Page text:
Harold Roth
03-12-2019, 07:34 AM
Shellsol T was recommended to me to use to make varnish instead of using Gamsol or buying Gamvar. It has less than 3 parts per million of benzene, which is way less than 1 part per 10,000. Kremer sells it. It's not cheaper--about $3 more. Here's the analysis:
http://www.b2bpolymers.com/TDS/shellsol.pdf

Pinguino
03-12-2019, 11:12 AM
As already noted: Be sure to pay attention to the flash point.

In the USA, and in some other nations, a flash point over 140F means "combustible," but a flash point below 140F means "flammable." There are many circumstances where a combustible liquid is permitted, but a flammable liquid is prohibited.

AnnieA
03-13-2019, 11:28 AM
Many manufacturers these days are making biocleaners to replace turps and OMS, and they're advertised as being able to do most of the things that turps or OMS can (I'm not clear on whether they work for varnishes.

I haven't received it yet, but have ordered some Sennelier "Green for Oil" thinner. As soon as I've tried it, I'll report on it here in the Tech forum. It's price seems to be a little less than Gamsol, at least in the U.S., and I think that Sennelier products are often available internationally.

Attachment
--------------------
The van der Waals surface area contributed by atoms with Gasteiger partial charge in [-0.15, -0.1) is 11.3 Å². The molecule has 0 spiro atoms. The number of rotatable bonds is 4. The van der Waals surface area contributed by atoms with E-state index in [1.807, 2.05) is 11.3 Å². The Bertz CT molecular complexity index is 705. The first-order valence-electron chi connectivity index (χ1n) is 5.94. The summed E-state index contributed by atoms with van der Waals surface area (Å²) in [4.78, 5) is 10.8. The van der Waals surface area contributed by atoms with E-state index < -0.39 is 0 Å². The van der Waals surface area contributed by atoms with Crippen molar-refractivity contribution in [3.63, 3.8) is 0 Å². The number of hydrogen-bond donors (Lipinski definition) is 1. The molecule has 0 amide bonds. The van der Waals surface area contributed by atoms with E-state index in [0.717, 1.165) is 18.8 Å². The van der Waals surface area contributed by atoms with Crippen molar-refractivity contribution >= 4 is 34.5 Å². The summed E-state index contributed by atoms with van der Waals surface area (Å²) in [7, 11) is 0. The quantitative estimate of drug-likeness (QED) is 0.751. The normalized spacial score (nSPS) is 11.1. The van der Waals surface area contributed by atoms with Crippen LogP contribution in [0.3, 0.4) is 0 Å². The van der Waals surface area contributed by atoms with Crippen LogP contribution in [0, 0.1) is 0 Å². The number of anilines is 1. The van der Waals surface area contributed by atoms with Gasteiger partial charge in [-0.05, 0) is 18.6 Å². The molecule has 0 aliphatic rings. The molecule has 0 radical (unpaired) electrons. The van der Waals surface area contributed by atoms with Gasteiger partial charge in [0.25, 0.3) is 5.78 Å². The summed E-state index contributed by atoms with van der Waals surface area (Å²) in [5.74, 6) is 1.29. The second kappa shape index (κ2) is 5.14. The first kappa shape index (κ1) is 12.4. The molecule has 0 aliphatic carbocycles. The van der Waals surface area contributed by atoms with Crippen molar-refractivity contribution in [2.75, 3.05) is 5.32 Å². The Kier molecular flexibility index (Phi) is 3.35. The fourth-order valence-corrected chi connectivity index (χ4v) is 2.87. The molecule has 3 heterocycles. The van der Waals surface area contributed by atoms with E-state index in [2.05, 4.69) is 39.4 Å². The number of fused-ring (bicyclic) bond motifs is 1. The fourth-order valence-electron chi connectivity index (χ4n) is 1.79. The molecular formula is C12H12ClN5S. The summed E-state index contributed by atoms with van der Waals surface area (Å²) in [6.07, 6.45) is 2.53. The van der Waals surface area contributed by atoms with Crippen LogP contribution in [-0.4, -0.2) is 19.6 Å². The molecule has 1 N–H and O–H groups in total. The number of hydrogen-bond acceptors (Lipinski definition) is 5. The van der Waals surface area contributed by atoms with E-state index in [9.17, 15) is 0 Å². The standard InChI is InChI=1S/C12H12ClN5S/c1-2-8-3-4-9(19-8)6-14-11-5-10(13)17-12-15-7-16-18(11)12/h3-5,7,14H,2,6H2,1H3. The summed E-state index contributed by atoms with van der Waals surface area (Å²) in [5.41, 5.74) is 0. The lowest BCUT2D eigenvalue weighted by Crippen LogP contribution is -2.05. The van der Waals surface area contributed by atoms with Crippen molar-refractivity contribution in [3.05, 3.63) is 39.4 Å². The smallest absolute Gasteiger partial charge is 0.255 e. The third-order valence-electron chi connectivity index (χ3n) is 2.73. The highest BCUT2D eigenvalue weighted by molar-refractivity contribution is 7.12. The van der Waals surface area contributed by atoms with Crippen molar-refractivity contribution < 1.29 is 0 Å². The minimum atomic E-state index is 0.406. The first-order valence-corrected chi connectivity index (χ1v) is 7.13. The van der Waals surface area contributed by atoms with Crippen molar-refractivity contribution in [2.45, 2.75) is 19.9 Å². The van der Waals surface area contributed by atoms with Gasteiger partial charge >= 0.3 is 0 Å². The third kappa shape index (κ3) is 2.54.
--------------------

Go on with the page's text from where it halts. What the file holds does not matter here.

Pinguino
03-13-2019, 12:01 PM
Many manufacturers these days are making biocleaners... some Sennelier "Green for Oil" thinner. ... Sennelier products are available in the USA, at least.

I looked at the SDS (safety data sheet) for "Green for oil". This is the EU equivalent of the US MSDS. Most of the SDS is not especially informative (as is typical for many substances that are not inherently hazardous). The flash point is 150C (Celsius), which is 302F (Fahrenheit). Definitely not flammable, and I'm not even sure whether this is considered to be combustible (if combustible, surely a very low risk classification). The product is more like a thin oil than OMS. I assume it evaporates eventually, but the rate of evaporation won't be fast. I very much doubt that it can be used with varnish.